Detection of vertebral fractures in DXA VFA images using statistical models of appearance and a semi-automatic segmentation
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Morphometric methods of vertebral fracture diagnosis lack specificity. We used detailed shape and image texture model parameters to improve the specificity of quantitative fracture identification. Two radiologists visually classified all vertebrae for system training and evaluation. The vertebral endplates were located by a semi-automatic segmentation method to obtain classifier inputs.
Vertebral fractures are common osteoporotic fractures, but current quantitative detection methods (morphometry) lack specificity. We used detailed shape and texture information to develop more specific quantitative classifiers of vertebral fracture to improve the objectivity of vertebral fracture diagnosis. These classifiers require a detailed segmentation of the vertebral endplate, and so we investigated the use of semi-automated segmentation methods as part of the diagnosis.
The vertebrae in a training set of 360 dual energy X-ray absorptiometry images were manually segmented. The shape and image texture of vertebrae were statistically modelled using Appearance Models. The vertebrae were given a gold standard classification by two radiologists. Linear discriminant classifiers to detect fractures were trained on the vertebral appearance model parameters. Classifier performance was evaluated by cross-validation for manual and semi-automatic segmentations, the latter derived using Active Appearance Models (AAM). Results were compared with a morphometric algorithm using the signs test.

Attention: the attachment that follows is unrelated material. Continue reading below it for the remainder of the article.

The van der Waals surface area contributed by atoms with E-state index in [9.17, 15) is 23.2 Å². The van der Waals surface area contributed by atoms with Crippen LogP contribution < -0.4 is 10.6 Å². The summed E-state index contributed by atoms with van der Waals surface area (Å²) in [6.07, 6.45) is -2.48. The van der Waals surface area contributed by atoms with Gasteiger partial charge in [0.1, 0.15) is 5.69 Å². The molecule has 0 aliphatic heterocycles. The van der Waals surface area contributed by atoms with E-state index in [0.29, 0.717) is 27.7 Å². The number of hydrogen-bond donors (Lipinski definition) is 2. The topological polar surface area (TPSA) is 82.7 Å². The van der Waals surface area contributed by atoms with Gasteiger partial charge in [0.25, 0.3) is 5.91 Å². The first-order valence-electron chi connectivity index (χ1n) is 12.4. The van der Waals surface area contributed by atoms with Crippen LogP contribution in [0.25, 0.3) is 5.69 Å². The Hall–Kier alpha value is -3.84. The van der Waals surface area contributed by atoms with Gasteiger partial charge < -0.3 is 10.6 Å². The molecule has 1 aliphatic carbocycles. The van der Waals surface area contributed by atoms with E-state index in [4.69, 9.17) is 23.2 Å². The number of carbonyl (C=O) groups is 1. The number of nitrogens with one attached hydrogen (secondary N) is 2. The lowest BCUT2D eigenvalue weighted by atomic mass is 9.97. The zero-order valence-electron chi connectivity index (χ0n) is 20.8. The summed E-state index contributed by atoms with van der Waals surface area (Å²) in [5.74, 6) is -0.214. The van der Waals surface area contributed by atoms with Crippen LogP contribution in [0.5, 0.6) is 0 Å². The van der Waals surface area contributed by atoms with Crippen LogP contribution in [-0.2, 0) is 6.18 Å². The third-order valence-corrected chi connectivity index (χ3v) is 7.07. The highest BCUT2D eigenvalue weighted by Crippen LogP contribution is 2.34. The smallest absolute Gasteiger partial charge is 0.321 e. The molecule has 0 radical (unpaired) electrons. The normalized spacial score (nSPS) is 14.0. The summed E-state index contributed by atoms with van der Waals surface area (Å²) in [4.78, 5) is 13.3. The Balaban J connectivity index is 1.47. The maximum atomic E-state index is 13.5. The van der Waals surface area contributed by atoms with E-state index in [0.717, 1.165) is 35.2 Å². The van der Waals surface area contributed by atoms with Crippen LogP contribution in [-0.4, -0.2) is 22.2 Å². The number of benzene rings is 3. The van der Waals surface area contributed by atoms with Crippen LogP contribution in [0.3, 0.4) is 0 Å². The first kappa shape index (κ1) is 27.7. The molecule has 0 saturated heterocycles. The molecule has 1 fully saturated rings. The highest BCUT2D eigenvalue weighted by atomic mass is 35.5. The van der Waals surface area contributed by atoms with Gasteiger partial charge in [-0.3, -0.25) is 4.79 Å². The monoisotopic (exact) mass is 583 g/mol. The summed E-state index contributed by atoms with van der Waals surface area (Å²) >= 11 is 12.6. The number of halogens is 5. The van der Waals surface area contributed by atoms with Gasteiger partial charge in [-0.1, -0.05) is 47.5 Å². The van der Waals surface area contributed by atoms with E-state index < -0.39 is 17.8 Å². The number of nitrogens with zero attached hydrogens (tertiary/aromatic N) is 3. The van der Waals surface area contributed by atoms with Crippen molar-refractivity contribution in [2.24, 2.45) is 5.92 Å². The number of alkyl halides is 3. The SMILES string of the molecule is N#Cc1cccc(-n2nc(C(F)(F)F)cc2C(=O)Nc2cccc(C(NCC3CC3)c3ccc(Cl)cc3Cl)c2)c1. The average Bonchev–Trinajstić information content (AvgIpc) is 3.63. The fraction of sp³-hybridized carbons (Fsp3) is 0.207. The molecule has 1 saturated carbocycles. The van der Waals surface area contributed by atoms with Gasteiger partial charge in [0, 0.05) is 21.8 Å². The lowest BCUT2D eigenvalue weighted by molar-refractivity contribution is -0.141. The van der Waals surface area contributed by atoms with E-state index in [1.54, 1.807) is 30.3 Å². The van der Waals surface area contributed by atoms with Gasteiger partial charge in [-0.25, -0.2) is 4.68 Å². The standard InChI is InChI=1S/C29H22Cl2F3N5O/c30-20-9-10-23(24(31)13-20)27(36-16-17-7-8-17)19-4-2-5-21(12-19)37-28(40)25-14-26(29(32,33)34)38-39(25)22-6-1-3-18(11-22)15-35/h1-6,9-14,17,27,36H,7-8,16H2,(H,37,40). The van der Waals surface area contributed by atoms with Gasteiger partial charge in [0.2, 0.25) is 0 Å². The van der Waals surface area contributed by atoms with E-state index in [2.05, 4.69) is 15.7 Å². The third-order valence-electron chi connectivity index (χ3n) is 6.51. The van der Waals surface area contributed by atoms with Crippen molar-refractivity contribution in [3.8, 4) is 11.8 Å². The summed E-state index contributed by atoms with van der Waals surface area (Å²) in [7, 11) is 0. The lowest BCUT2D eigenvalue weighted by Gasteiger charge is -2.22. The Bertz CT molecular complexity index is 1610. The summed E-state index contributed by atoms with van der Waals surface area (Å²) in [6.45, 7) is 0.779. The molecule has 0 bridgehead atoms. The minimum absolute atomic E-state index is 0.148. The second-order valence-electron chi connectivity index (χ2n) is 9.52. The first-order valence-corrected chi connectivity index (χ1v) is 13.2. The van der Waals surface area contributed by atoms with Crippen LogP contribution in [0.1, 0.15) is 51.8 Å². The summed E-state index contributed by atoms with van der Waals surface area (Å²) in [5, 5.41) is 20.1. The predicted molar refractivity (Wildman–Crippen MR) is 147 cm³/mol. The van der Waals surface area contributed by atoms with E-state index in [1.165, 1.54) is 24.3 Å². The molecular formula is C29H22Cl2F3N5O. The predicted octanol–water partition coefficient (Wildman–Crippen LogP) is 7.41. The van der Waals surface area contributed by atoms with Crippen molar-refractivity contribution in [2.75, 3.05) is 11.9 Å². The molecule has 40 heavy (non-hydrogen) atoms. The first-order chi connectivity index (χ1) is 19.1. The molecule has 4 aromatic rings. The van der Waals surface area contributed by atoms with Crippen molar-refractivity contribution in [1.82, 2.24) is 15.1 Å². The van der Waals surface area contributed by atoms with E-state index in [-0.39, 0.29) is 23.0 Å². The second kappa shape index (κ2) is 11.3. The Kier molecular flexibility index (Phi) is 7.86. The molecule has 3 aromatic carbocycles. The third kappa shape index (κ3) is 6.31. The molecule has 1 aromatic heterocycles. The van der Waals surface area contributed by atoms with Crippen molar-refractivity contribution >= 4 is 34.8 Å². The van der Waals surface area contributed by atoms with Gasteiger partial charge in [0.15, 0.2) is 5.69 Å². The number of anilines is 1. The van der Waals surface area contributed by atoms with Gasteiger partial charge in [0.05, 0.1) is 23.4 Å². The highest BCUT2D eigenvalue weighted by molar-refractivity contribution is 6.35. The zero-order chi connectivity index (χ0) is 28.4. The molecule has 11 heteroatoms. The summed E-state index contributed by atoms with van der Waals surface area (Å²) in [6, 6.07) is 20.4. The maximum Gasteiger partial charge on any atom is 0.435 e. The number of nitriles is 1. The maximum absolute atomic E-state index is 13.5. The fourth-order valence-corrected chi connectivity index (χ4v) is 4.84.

With manual segmentation, the false positive rates (FPR) at 95% sensitivity were: 5% (appearance) and 18% (morphometry). With semi-automatic segmentations the sensitivities at 5% FPR were: 88% (appearance) and 79% (morphometry).
Specificity and sensitivity are improved by using an appearance-based classifier compared to standard height ratio morphometry. An overall sensitivity loss of 7% occurs (at 95% specificity) when using a semi-automatic (AAM) segmentation compared to expert annotation, due to segmentation error. However, the classifier sensitivity is still adequate for a computer-assisted diagnosis system for vertebral fracture, especially if used in a triage approach.
KeywordsActive appearance model Computer-assisted diagnosis DXA Osteoporosis Vertebral fracture assessment
The authors wish to thank Mr Stephen Capener (SC) who performed the manual annotation of the vertebrae on the clinical VFA images, and the team at the University of Sheffield (Professor R. Eastell, Dr. L. Ferrar and Dr. G. Jiang) for initial guidance on the ABQ method. The work was funded through a grant from the UK Arthritis Research Council (ARC) (grant no. 17644), with earlier foundation work having been funded by grants from the Central Manchester University Hospitals NHS Foundation Trust (CMFC) Research Endowment Fund.
Conflicts of interest
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